Energy is measured in calories in THE WINDUP GIRL, and waves of virulent,
crop-destroying blights have eliminated so many food crops that it’s up to huge,
Monsanto-variant seed companies to provide the world with the genetically
engineered and trademarked food that it needs, which, of course, creates an
immense amount of cash and power for the corporations.

These ideas, as Bacigalupi presents them, would make a great book alone, but
the author takes the additional step of immersing the plot in Southeast Asia,
home to cultures that can seem as alien to Westerners as any civilization on
Mars. Bacigalupi triumphs in his interpretation of the cultural attitudes and
biases of his diverse cast of characters, including a scheming refugee from
genocide; a scheming U.S. agricultural Quiet America type; a scheming, but heroic Thai patriot
policeman; a scheming genetically constructed woman engineered only to serve and
is designed to be the ultimate human, save for her telltale, jerky, “clockwork”
movement — you get the idea. Having lived in Southeast Asia for four years, I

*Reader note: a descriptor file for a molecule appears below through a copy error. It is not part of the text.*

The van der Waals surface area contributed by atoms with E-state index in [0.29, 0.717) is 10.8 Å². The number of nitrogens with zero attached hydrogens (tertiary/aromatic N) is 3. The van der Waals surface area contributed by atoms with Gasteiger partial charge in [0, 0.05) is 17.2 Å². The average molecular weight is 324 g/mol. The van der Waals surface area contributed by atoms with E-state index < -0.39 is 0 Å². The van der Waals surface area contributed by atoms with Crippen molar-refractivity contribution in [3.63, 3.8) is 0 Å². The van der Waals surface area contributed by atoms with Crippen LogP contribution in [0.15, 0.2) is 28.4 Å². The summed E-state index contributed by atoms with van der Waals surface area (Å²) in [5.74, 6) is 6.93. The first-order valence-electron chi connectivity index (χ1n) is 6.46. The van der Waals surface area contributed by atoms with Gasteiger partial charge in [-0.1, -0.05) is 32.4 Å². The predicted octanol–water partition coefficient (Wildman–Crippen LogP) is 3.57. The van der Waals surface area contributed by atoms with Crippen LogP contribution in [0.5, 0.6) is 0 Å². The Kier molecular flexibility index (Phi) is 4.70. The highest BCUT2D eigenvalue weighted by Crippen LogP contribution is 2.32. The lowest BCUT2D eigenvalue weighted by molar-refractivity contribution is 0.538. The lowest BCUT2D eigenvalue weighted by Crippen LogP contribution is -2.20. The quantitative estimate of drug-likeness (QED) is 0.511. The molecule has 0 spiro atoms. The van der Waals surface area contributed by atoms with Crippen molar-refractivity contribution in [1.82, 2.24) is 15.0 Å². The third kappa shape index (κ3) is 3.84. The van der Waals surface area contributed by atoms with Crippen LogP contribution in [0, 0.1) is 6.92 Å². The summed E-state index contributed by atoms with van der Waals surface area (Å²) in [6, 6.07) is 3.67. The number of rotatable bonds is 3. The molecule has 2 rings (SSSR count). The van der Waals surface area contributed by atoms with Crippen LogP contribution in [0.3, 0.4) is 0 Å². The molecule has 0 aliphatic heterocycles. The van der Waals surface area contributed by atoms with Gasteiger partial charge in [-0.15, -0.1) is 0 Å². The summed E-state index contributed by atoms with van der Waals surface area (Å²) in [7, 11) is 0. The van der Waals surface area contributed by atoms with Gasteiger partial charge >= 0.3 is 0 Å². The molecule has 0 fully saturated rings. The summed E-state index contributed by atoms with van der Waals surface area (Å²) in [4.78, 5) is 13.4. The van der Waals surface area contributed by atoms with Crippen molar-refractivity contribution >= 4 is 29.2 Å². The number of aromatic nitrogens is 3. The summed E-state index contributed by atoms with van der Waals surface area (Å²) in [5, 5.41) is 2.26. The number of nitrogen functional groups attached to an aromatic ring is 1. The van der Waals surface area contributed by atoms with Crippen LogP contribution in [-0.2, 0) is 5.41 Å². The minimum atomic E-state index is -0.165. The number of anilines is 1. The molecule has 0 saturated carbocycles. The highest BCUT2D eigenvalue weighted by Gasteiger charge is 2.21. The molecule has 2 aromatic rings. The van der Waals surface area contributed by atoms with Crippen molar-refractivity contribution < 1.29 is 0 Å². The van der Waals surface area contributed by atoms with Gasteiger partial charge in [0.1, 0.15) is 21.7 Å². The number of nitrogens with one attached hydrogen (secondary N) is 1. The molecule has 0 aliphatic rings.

can attest that the cultural side rings true.

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Book Review: The Caryatids – Bruce Sterling

The Caryatids by Bruce Sterling

The Caryatids by Bruce Sterling

I’m a fan of Sterling’s work, and I hate to say this, but this is just very, very poor.

There’s no plot. It was never at all clear what the main conflict of the book is supposed to be, and although the POV jumps around there wasn’t a single character sympathetic enough for me to care about, much less consider an interesting or worthy protagonist. None of the main characters seems to have any ethical code or system at all, nor do they “grow” at all, or seem to learn anything in the story. For that matter, neither did I.

There was apparently little if any editing, and zero proof-reading… spelling was fine,
but grammar in some parts was both tortured and torture to read. There were
sentences which were obviously missing words- as in, verbs or subjects. Several